The District may be attempting to launch a renaissance under Mayor Anthony A. Williams (D), but one part of the government is struggling with the same old turmoil: the corporation counsel's office, the city's legal arm.

The District's law office, which represents 90 city agencies in a wide variety of litigation, has been without a permanent leader since the resignation last spring of John M. Ferren, who left the job to return to a judgeship at the D.C. Court of Appeals. Like his predecessor, Charles F.C. Ruff, Ferren had plenty of charisma and credentials but failed to reverse a history of turbulence that included staff shortages and an overwhelming caseload.

Lately, the office has come under relentless attack from the judges of U.S. District Court, who have issued a series of opinions decrying what they view as a lack of professionalism. The opinions were put forth in important cases: a discrimination suit filed against the D.C. Department of Corrections; a suit concerning transportation needs of special education students; and litigation surrounding efforts to reform the child welfare system.

The harsh language in the opinions is reminiscent of the acidic tone that coursed through rulings issued against the District in the early 1990s, when judges took control of the child welfare system and other D.C. agencies and put them under the care of special masters and receivers. During that era, the District was ordered to pay millions of dollars in fines and penalties.

"The District of Columbia is like a spoiled child--whatever sanctions this Court imposes, the District simply cries over the punishment and then turns around and misbehaves again," wrote U.S. District Judge Royce C. Lamberth in a recent 36-page opinion. He declared that he was tired of the District's excuse-making and determined to hold its lawyers accountable.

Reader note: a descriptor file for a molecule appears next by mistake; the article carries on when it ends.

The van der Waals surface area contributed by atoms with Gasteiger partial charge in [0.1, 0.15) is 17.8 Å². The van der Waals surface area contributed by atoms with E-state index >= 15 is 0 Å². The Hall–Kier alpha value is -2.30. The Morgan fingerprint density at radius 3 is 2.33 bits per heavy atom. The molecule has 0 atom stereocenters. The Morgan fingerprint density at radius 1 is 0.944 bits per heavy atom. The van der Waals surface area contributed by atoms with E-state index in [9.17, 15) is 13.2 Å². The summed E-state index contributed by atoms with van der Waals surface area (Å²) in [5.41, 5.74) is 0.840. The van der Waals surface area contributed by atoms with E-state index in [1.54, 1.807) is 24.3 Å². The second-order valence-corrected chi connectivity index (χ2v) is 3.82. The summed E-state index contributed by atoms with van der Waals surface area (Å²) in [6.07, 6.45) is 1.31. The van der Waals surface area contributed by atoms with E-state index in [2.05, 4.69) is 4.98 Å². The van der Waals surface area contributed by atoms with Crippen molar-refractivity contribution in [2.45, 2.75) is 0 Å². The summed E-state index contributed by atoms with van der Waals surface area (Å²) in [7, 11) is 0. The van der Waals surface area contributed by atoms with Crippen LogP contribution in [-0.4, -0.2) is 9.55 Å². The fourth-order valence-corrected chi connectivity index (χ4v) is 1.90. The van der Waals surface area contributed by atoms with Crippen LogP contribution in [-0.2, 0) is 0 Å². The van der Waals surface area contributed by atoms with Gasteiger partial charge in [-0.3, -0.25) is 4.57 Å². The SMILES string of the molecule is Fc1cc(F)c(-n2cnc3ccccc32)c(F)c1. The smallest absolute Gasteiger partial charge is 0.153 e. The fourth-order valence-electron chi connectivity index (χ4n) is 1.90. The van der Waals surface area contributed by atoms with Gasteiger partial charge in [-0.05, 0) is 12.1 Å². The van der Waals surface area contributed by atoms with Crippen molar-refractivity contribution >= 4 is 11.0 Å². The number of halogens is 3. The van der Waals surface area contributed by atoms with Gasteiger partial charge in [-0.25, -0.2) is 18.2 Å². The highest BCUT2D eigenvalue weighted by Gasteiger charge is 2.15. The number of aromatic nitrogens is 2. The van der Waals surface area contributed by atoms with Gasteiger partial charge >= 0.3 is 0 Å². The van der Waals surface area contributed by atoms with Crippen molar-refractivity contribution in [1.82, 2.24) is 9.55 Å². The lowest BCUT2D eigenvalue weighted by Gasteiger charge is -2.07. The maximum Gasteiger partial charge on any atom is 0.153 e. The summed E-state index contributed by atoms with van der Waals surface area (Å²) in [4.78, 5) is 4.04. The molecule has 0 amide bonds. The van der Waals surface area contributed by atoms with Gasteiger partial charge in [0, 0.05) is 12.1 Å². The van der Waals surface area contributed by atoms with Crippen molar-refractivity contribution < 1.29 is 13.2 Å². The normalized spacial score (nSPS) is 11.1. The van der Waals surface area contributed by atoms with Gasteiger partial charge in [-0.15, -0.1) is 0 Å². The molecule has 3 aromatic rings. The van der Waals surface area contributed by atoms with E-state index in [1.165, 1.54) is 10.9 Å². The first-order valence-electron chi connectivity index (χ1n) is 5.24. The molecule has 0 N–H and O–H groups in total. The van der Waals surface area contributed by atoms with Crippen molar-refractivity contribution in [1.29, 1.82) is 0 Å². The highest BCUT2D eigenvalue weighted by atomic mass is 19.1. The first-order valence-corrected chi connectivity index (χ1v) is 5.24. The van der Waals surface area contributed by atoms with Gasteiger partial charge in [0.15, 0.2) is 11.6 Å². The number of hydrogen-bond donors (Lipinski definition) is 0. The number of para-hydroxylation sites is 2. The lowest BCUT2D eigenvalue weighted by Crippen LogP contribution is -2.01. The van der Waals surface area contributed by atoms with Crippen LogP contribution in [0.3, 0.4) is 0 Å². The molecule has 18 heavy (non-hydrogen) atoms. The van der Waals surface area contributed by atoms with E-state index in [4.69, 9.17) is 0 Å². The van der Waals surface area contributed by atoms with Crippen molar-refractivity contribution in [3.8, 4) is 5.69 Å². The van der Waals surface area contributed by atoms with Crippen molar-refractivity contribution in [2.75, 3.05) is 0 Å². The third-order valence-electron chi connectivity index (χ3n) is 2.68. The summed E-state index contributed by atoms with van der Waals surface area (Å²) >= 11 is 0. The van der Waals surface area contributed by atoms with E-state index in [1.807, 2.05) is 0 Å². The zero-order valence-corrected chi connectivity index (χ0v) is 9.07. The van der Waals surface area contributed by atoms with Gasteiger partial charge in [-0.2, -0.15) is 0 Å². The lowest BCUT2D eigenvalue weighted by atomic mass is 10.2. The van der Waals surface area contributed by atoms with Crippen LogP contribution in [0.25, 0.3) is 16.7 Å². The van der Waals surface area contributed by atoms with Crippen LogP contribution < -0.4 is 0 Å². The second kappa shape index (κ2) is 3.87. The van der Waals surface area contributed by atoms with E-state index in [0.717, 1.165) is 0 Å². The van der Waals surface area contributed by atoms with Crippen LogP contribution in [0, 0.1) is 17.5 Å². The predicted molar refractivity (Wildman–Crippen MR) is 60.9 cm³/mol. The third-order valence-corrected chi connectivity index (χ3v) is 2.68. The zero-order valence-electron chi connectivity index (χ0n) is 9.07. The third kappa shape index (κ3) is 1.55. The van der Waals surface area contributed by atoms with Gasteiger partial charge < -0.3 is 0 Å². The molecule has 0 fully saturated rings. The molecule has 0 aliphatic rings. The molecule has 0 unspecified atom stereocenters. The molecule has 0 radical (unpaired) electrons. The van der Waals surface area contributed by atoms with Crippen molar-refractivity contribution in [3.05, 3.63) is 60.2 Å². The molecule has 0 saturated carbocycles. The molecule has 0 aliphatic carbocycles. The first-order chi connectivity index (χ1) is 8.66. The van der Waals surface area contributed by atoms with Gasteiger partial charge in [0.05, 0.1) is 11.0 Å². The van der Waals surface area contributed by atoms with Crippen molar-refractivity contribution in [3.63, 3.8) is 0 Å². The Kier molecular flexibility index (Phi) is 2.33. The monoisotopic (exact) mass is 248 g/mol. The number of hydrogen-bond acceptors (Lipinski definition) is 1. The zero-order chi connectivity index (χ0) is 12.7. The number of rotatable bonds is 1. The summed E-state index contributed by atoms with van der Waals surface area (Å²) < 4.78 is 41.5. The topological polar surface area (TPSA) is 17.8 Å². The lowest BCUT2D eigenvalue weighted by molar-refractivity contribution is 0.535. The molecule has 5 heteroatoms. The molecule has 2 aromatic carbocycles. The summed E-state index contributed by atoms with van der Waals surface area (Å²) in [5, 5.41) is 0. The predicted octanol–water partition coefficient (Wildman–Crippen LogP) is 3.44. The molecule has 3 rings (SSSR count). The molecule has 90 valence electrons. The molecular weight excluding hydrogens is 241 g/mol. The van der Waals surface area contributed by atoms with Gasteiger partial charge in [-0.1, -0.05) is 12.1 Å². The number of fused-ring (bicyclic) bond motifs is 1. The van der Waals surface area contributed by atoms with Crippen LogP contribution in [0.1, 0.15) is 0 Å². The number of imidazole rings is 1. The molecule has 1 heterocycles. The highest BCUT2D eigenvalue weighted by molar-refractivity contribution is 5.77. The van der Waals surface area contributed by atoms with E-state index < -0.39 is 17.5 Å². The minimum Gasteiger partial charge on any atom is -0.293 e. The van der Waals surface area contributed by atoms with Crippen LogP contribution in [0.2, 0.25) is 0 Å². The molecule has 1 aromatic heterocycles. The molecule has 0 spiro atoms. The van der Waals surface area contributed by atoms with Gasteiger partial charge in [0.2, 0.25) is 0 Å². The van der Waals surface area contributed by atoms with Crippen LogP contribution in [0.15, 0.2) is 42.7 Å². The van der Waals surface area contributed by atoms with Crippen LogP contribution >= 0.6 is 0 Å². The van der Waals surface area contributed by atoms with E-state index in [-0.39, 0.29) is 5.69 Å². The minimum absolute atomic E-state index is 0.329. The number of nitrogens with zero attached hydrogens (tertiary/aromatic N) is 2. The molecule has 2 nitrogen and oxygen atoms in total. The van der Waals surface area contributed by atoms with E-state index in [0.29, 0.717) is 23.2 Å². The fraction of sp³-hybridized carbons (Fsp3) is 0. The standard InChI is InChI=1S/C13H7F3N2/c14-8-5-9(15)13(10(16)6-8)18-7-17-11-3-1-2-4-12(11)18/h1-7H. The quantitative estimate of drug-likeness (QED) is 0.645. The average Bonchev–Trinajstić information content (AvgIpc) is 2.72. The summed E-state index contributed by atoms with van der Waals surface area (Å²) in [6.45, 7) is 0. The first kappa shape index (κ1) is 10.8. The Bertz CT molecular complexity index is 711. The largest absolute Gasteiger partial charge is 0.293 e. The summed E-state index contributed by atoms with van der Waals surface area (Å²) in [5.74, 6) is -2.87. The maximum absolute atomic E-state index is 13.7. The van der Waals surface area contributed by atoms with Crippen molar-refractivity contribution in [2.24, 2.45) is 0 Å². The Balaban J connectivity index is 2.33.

In June, Judge Paul L. Friedman wrote that the corporation counsel's office has "made a habit of failing to respond to motions, appearing late for Court, (when it appears at all), misplacing Court orders and notices of hearings, and failing to respond timely, if at all" to requests for documents and other evidence from opposing lawyers. Friedman voiced similar complaints in another opinion that declared the office's briefs tended to be short and "unhelpful" and prone to rehashing arguments that were rejected in other cases.

Judge Thomas F. Hogan joined in last week, expressing dismay at "a culture that appears to have arisen within the Office of missed deadlines and generally mediocre lawyering. While a high caseload is part of the problem, this cannot be a complete defense to the missteps in this case or in other cases."

The cases that drew the judges' collective ire unfolded during the tenures of Ruff and Ferren, but lapses continued in recent months. Ruff and Ferren were chosen to lead the office by then-Mayor Marion Barry. Ruff, who left the office to become White House counsel, is now in private practice.

Williams has worked extensively with the District's legal community to identify candidates for the top job, according to his spokeswoman, Peggy Armstrong. She said that he is determined to recruit a high-caliber leader and that he expected to announce his choice within the next several weeks. Meanwhile, interim leader Robert Rigsby said he is making changes that will improve the management and handling of thousands of cases.